Nurses can also face another type of occupational hazard: physical violence from patients, according to U.S. News and World Report. In early 2017, nurses and other health care workers testified at a meeting for the Department of Labor’s Occupational Safety and Administration (OSHA), detailing accounts of verbal abuse, physical assaults and injuries from patients they are trying to help.
U.S. Department of Health and Human Services data on nonfatal injuries from workplace violence for health care workers shows that in 2014, 154 injuries occurred for every 10,000 workers in public hospitals.
There was an even higher rate of 228 violence-related injuries per 10,000 workers in nursing homes. Overall, nearly 17,000 incidents were reported that year.
An incident of workplace violence does not always result in a disabling injury, but it can lead to mental and emotional distress. While one does not automatically think of mental illness when considering the causes of disability, it accounts for nearly 10 percent of long-term disabilities.
Learn more about other common injuries and occupational hazards in the nursing industry.
Disability insurance tips to consider
You can buy coverage when you are still in school
Nurses do not have to complete their education before applying for disability insurance coverage. Nursing students may consider buying disability insurance before graduation in order to secure lower rates, protect their income potential and ensure coverage is in place as soon as they enter the workforce.
Consider the policy’s definition of total disability
When evaluating your long-term disability insurance policy, pay close attention to how it defines a total disability.
For example, if policy language considers total disability as the inability to return to work in “any occupation,” then the insurer would only pay benefits if you are unable to perform any job – not just your own. This means that if you can no longer work as a labor and delivery nurse, but could possibly work as a healthcare administrator, you would not be eligible to receive disability benefits.
Your ideal policy should have an “own occupation clause” that considers you disabled if you cannot perform the material and substantial duties of your specific nursing occupation.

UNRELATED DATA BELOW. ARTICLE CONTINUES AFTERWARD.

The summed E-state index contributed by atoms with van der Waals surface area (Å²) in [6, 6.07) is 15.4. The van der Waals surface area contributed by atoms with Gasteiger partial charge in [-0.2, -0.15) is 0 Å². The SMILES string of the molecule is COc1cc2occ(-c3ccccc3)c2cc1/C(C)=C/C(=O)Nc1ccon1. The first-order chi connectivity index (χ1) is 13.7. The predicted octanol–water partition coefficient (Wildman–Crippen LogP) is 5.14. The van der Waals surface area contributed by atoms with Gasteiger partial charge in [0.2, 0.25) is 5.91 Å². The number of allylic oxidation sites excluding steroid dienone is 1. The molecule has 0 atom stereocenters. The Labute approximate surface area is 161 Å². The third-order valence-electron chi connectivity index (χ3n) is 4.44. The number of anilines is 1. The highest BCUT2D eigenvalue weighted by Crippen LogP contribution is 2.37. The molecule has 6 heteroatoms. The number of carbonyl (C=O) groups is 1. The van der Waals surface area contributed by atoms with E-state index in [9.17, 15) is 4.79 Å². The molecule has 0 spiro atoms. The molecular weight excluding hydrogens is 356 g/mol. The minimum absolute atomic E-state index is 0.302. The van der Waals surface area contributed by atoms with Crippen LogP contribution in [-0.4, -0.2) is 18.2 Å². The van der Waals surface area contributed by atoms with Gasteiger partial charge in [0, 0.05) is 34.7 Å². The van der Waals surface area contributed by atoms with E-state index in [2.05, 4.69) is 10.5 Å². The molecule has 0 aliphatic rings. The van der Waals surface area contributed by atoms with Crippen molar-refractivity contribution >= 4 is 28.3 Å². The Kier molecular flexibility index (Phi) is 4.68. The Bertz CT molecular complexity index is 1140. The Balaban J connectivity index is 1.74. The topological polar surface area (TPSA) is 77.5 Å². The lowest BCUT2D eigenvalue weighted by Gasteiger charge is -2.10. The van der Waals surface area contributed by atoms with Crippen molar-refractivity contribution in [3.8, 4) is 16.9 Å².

Be mindful that some policies may pay for own occupation benefits up to 24 months, 5 years or 10 years, after which the any occupation clause can kick in.
Seek minimal mental/nervous and substance abuse limitations
The mental/nervous and substance abuse limitations are among the most restrictive clauses in disability insurance policies. These are what insurers consider “soft” conditions, for which they do not like to pay extended benefits.
An ideal disability policy would have no mental/nervous/substance abuse limitations and no self-reported cap, but many insurers no longer offer such unrestricted coverage.
If these limitations cannot be eliminated, ensure the policy’s mental/nervous and substance abuse limitations are not less than 24 months.
Nurses should also carefully examine the self-reported condition limitation, which restricts benefits for “subjective” physical disabilities that are not supported by objective medical testing. The payment of benefits for these conditions – including chronic fatigue, fibromyalgia and even headaches – may be limited to anywhere between 9 and 24 months.
If possible, a disability insurance policy with no self-reported or other limited condition clause is ideal.
Have questions about your disability policy or claim?
If you have questions about your long-term disability insurance policy, or are preparing to file a claim or appeal, contact our top-rated long-term disability attorneys for a free consultation or case review.
The legal team at DarrasLaw has handled disability claims at all stages for nursing professionals, from policy analysis and initial applications to appeals and lawsuits. There is no risk involved in contacting DarrasLaw; our extraordinary legal team is here to help.
By: Lauren Creiman